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Seiobo There Below (Ndp; 1280) Paperback – September 24, 2013

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Product Details

  • Series: Ndp; 1280
  • Paperback: 440 pages
  • Publisher: New Directions (September 24, 2013)
  • Language: English
  • ISBN-10: 0811219674
  • ISBN-13: 978-0811219679
  • Product Dimensions: 7.9 x 5.3 x 1.3 inches
  • Shipping Weight: 1.1 pounds (View shipping rates and policies)
  • Average Customer Review: 4.4 out of 5 stars  See all reviews (10 customer reviews)
  • Amazon Best Sellers Rank: #111,566 in Books (See Top 100 in Books)

Editorial Reviews


“Near-infinite sentences in a nonlinear narrative shuttling across time and space, linked only by occasional appearances from a Japanese goddess? It sounds daunting, I realize. Yet the amazing thing about Seiobo There Below is that Krasznahorkai makes the whole thing feel utterly natural and utterly relevant. Krasznahorkai is one of contemporary literature's most daring and difficult figures, but although this book is ambitious, it isn't ever obscure. On the contrary: it places upon us readers the same demands of all great art, and allows us to grasp a vision of painstaking beauty if we can slow ourselves down to savor it.” (NPR Books)

“Krasznahorkai is an expert with the complexity of human obsessions. Each of his books feel like an event, a revelation, and Seiobo There Below is no different.” (The Daily Beast)

“László Kraznahorkai has given us a work that shimmers under a prism of hidden meanings. Our task is to connect the dots, experience the mystery of the text, and embrace moments of bewilderment with patience, openness, and preparation for a deeply meaningful encounter.” (The Millions)

“Krasznahorkai’s erudition is staggering, but the way he relates the choosing of the wood for the shrine, or the restoration of a canvas, is so attentive and so modest that is sidesteps pedantry entirely, and instead participates in the very concentration it describes. The chapters are numbered according to the Fibonacci sequence, in which each number is the sum of the two before it, and indeed, Seiobo There Below compounds and reinforces itself ever more rapidly, its scope soon defying human proportions... Finishing Seiobo There Below is like walking out of a cathedral: its parting gift is a ringing in the ears. This book is magnificent and will outlive interpretation.” (Madeleine LaRue - The Coffin Factory)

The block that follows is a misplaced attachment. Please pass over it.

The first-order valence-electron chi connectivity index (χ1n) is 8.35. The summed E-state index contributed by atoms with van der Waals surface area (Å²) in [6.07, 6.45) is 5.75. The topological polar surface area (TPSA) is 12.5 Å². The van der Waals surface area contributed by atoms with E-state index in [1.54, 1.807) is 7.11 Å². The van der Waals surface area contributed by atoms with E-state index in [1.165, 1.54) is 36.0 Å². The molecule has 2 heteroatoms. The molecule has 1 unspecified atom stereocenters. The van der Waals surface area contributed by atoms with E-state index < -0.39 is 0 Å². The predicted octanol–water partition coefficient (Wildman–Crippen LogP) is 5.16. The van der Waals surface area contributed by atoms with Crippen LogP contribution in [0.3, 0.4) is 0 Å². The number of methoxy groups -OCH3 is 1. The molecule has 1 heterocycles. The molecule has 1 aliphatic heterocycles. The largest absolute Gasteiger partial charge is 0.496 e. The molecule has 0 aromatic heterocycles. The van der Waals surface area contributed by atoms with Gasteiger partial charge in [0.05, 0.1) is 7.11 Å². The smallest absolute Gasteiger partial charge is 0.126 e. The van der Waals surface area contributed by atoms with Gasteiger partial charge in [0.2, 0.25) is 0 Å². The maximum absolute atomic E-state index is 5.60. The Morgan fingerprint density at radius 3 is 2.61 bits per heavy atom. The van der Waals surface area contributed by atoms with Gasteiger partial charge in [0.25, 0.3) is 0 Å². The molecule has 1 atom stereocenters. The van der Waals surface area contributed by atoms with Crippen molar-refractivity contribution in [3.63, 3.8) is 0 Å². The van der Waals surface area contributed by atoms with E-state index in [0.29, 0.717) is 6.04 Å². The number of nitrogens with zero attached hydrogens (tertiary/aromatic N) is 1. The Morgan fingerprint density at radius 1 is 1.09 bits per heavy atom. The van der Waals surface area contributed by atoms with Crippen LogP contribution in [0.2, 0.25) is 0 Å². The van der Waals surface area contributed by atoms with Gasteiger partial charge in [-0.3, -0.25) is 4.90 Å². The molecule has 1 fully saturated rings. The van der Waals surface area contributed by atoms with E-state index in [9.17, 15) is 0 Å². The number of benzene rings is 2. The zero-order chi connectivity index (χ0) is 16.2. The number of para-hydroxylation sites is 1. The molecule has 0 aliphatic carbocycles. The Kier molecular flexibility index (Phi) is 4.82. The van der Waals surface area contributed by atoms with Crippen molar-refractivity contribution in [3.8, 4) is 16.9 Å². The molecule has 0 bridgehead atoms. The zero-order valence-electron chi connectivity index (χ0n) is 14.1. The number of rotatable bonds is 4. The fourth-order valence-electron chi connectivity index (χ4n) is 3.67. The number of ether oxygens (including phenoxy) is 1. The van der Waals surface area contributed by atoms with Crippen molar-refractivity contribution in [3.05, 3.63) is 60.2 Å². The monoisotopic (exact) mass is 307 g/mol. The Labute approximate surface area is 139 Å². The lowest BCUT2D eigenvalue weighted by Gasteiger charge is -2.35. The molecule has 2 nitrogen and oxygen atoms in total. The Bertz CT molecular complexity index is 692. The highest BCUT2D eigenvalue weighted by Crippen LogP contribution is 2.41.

“Tinged both with sadness and an anxiety about the capability of language, this brilliantly ambitious novel, like the tragic poetry of one of its characters, becomes a 'ravishing cadenza.'” (Publishers Weekly)

“Those lucky enough to be familiar with Krasznahorkai’s work will recognize the breathless prose as nothing new from the author. His obsession with detail and process recalls Melville’s prose, while the page-long sentences bring to mind the stream-of-conscious modernism of Joyce or Faulkner. But there is a kind of damp, earthy darkness all of Krasznahorkai’s own that makes it hard to pin down an easy comparison. As a result, Seiobo There Below is not simple to read; it is often enormously dense, complex and difficult. But Krasznahorkai rewards patience generously.” (New York Daily News)

About the Author

László Krasznahorkai was born in Gyula, Hungary in 1954. He has won numerous international literary awards and his works have been translated into many languages.

Ottilie Mulzet is a literary critic and translator of Hungarian. New Directions published her translation of Krasznahorkai’s Animalinside.

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Customer Reviews

The book reminds me of Robert Smithson's piece "A Heap of Language."
I have to start this review by stating that this was probably the most difficult novel I have ever read.
This book shows that is also required in reading, or general aesthetic observation, as well.
William Shinevar

Most Helpful Customer Reviews

31 of 32 people found the following review helpful By W. Wilson on September 25, 2013
Format: Paperback Verified Purchase
As a (broadly speaking) postmodernist "novel," 'Seiobo There Below' can be disorienting in a few places, but it's never opaque for mere effect. I first read "Ze'ami Is Leaving" from Music & Literature Issue 2. (The first few paragraphs of this particular story, the penultimate one in 'Seiobo,' are disorienting, but I "got" it after a few reads.) Krasznahorkai often disparages technology, faith in empirical observation, and the inexorable march of technological "progress." He criticizes capitalism and the influence of Western consumerism. However, he's also critical of the former Soviet Union's effect on the former Eastern Bloc nations, especially his native Hungary.